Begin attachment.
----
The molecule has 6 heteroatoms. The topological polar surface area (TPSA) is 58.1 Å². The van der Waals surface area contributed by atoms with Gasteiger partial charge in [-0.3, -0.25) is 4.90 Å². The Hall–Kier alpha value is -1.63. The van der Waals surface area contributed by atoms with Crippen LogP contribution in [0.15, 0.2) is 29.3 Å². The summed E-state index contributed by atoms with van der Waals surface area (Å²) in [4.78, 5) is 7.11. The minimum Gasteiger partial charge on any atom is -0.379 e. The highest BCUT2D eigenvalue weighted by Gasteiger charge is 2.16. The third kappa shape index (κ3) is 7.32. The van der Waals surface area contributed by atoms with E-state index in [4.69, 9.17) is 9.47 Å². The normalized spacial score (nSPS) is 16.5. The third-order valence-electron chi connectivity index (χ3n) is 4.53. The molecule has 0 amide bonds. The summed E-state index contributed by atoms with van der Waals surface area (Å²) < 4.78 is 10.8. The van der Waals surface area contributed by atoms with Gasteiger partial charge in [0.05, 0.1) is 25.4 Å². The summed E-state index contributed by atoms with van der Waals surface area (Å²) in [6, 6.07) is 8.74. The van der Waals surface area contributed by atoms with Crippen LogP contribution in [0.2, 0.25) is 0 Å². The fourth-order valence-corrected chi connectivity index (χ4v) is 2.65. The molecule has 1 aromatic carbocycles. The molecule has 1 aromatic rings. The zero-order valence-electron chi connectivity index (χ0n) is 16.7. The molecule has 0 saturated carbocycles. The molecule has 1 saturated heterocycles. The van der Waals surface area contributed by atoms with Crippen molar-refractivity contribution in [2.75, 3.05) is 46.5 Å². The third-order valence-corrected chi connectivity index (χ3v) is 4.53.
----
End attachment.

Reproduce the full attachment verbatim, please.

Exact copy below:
The molecule has 6 heteroatoms. The topological polar surface area (TPSA) is 58.1 Å². The van der Waals surface area contributed by atoms with Gasteiger partial charge in [-0.3, -0.25) is 4.90 Å². The Hall–Kier alpha value is -1.63. The van der Waals surface area contributed by atoms with Crippen LogP contribution in [0.15, 0.2) is 29.3 Å². The summed E-state index contributed by atoms with van der Waals surface area (Å²) in [4.78, 5) is 7.11. The minimum Gasteiger partial charge on any atom is -0.379 e. The highest BCUT2D eigenvalue weighted by Gasteiger charge is 2.16. The third kappa shape index (κ3) is 7.32. The van der Waals surface area contributed by atoms with E-state index in [4.69, 9.17) is 9.47 Å². The normalized spacial score (nSPS) is 16.5. The third-order valence-electron chi connectivity index (χ3n) is 4.53. The molecule has 0 amide bonds. The summed E-state index contributed by atoms with van der Waals surface area (Å²) < 4.78 is 10.8. The van der Waals surface area contributed by atoms with Gasteiger partial charge in [0.05, 0.1) is 25.4 Å². The summed E-state index contributed by atoms with van der Waals surface area (Å²) in [6, 6.07) is 8.74. The van der Waals surface area contributed by atoms with Crippen LogP contribution in [0.2, 0.25) is 0 Å². The fourth-order valence-corrected chi connectivity index (χ4v) is 2.65. The molecule has 1 aromatic carbocycles. The molecule has 1 aromatic rings. The zero-order valence-electron chi connectivity index (χ0n) is 16.7. The molecule has 0 saturated carbocycles. The molecule has 1 saturated heterocycles. The van der Waals surface area contributed by atoms with Crippen molar-refractivity contribution in [2.75, 3.05) is 46.5 Å². The third-order valence-corrected chi connectivity index (χ3v) is 4.53.